Kiddushin 44 - 50
“It is a mitzvah to listen to the words of the Sages.”
The question under discussion in the gemara is what is the source for the statement of Rava that “devarim sheblev einam devarim” — i.e., whatever is in one’s heart (i.e., not verbalized) doesn’t have the power to contradict that which he actually says.
The gemara attempts to provide a source for Rava from a mishna that deals with a get for divorce. It states that if a man refuses to divorce his wife despite her being forbidden to him, the Jewish court forces him to agree to give the get and say “I want to give the get”. (This is necessary because a get must be given by the husband willingly.) The gemara suggests this a proof for Rava, since we can assume in his heart he does not want to give the get, despite the words that the court force him to say that proclaim that he wants to give it. This would prove that whatever is in one’s heart (i.e., not verbalized) doesn’t have the power to contradict that which he actually says. However, the gemara rejects this from serving as a proof, since “it is a mitzvah to listen to the words of the Sages”, and perhaps that is why he is saying that he wants to give the get.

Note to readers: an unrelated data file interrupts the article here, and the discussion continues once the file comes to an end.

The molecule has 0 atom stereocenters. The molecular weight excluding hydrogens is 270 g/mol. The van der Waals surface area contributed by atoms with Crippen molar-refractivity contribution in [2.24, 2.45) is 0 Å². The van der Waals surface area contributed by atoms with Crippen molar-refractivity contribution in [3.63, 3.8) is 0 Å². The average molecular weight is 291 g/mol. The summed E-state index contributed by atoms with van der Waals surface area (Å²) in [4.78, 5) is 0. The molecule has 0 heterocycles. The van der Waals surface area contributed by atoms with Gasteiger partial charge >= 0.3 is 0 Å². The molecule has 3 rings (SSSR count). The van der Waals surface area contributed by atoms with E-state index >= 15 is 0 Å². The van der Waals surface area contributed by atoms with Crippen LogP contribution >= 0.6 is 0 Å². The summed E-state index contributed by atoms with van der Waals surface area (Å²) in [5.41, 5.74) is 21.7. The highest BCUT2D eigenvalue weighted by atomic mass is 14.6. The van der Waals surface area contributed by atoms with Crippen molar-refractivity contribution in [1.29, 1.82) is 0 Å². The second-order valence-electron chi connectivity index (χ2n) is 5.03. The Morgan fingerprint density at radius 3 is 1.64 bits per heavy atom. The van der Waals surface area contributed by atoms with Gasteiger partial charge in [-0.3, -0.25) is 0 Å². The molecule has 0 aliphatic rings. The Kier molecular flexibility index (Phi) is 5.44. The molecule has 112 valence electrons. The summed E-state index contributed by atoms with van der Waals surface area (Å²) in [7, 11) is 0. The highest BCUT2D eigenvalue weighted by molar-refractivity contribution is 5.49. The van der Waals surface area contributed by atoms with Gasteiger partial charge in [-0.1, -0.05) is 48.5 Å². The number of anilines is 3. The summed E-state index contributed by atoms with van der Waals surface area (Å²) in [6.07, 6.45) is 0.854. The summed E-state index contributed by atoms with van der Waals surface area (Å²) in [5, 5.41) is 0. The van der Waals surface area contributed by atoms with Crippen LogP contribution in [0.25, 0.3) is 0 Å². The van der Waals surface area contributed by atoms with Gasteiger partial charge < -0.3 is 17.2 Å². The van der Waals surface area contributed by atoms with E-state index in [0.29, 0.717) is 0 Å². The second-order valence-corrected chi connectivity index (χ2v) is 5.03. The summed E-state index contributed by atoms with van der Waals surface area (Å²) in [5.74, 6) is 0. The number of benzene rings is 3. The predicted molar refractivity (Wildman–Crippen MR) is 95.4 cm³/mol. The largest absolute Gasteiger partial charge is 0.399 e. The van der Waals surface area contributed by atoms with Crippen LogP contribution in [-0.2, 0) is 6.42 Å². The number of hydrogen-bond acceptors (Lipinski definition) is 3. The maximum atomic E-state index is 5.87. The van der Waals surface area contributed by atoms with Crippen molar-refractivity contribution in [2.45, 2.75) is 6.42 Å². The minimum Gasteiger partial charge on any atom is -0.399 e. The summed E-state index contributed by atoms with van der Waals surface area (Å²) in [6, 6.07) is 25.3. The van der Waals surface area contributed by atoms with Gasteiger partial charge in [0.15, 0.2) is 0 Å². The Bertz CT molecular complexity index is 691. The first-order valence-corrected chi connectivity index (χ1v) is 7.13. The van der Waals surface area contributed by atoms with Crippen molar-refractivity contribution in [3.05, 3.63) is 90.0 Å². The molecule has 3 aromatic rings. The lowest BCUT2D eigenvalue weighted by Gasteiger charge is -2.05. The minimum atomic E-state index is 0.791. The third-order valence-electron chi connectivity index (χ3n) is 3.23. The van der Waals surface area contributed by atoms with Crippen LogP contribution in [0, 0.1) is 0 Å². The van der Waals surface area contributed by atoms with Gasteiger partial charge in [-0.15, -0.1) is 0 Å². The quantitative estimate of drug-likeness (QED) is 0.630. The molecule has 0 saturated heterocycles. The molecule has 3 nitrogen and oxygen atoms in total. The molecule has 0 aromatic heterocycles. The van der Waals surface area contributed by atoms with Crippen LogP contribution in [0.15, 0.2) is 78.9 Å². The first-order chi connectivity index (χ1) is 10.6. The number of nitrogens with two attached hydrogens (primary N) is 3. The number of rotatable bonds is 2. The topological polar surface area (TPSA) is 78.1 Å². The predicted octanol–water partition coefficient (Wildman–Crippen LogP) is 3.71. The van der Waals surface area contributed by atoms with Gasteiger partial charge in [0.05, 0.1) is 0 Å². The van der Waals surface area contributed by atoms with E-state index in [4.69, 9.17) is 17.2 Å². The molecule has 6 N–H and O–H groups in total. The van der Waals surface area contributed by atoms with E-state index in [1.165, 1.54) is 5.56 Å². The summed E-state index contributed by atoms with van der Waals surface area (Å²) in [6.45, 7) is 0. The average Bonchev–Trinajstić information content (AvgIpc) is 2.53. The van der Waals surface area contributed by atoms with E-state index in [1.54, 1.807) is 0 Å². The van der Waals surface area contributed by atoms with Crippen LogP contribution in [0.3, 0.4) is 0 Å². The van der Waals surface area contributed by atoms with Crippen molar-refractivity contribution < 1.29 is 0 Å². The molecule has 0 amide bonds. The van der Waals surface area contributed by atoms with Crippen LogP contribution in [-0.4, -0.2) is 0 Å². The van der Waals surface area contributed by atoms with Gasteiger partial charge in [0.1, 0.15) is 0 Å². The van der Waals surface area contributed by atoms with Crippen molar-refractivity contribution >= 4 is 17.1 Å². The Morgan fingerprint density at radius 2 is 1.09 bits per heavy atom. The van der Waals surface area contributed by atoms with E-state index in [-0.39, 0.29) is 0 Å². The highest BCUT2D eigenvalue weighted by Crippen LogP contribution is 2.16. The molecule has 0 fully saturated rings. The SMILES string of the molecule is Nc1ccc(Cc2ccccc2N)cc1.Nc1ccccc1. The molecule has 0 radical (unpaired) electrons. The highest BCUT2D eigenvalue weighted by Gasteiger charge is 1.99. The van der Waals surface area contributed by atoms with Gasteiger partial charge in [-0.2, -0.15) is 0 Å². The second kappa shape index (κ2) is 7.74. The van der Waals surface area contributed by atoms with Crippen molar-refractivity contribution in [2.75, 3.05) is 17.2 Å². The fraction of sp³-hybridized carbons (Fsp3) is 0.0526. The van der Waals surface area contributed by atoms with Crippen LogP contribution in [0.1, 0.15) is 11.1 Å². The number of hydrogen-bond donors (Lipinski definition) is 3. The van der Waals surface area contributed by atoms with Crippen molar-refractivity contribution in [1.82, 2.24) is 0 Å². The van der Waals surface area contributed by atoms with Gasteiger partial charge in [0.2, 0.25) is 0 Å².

The Rambam (Laws of Divorce 2:20) elaborates as to what is actually taking place in the mind and soul of the man in this case, and he writes why this is different from someone pressured into doing something that the Torah does not require him to do, such as selling or giving away something that he owns.
He explains: “When someone’s evil inclination has taken a hold on him to avoid fulfilling a mitzvah, or to commit a sin, and he is beaten until he does what he is obligated to do or refrains from what he is forbidden to do, he is not considered as acting against his will. Rather, it is he who has coerced himself with an evil attitude to act against his true will. We therefore view the man who is forced to divorce his wife as one who truly wishes to be a part of the Jewish People, and truly desires to fulfill the mitzvot and to refrain from transgressions, but who is the helpless victim of his evil inclination. Once he has been pressured to the point where his evil inclination is subdued and he declares his consent, we consider it as his having divorced of his own free will.”
- Kiddushin 50a